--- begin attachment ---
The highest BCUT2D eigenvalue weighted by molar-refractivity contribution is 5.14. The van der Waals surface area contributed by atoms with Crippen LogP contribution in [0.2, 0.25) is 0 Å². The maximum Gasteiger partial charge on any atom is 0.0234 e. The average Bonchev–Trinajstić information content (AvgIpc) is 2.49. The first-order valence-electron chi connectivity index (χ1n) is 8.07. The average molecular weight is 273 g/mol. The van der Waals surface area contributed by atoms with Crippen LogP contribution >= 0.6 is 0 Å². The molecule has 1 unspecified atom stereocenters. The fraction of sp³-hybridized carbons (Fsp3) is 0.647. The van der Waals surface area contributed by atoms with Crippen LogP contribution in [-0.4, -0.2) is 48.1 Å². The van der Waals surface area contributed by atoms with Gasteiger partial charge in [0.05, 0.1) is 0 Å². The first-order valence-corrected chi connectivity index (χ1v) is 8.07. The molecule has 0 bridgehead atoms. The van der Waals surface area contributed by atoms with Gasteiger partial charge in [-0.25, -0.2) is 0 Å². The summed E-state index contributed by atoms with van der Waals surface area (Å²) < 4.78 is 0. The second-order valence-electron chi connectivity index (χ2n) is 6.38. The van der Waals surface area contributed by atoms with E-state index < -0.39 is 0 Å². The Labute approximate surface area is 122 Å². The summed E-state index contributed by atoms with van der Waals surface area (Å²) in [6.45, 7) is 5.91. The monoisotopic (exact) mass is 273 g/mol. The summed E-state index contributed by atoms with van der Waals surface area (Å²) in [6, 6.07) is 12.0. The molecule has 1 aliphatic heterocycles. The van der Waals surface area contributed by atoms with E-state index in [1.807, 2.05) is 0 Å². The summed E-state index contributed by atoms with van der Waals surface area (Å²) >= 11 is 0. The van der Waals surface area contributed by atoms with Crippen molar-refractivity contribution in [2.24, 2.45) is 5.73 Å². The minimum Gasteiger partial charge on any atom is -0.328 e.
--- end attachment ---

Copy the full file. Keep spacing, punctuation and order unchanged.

The highest BCUT2D eigenvalue weighted by molar-refractivity contribution is 5.14. The van der Waals surface area contributed by atoms with Crippen LogP contribution in [0.2, 0.25) is 0 Å². The maximum Gasteiger partial charge on any atom is 0.0234 e. The average Bonchev–Trinajstić information content (AvgIpc) is 2.49. The first-order valence-electron chi connectivity index (χ1n) is 8.07. The average molecular weight is 273 g/mol. The van der Waals surface area contributed by atoms with Crippen LogP contribution >= 0.6 is 0 Å². The molecule has 1 unspecified atom stereocenters. The fraction of sp³-hybridized carbons (Fsp3) is 0.647. The van der Waals surface area contributed by atoms with Crippen LogP contribution in [-0.4, -0.2) is 48.1 Å². The van der Waals surface area contributed by atoms with Gasteiger partial charge in [0.05, 0.1) is 0 Å². The first-order valence-corrected chi connectivity index (χ1v) is 8.07. The molecule has 0 bridgehead atoms. The van der Waals surface area contributed by atoms with Gasteiger partial charge in [-0.25, -0.2) is 0 Å². The summed E-state index contributed by atoms with van der Waals surface area (Å²) < 4.78 is 0. The second-order valence-electron chi connectivity index (χ2n) is 6.38. The van der Waals surface area contributed by atoms with E-state index < -0.39 is 0 Å². The Labute approximate surface area is 122 Å². The summed E-state index contributed by atoms with van der Waals surface area (Å²) in [6.45, 7) is 5.91. The monoisotopic (exact) mass is 273 g/mol. The summed E-state index contributed by atoms with van der Waals surface area (Å²) in [6, 6.07) is 12.0. The molecule has 1 aliphatic heterocycles. The van der Waals surface area contributed by atoms with E-state index in [1.807, 2.05) is 0 Å². The summed E-state index contributed by atoms with van der Waals surface area (Å²) >= 11 is 0. The van der Waals surface area contributed by atoms with Crippen molar-refractivity contribution in [2.24, 2.45) is 5.73 Å². The minimum Gasteiger partial charge on any atom is -0.328 e.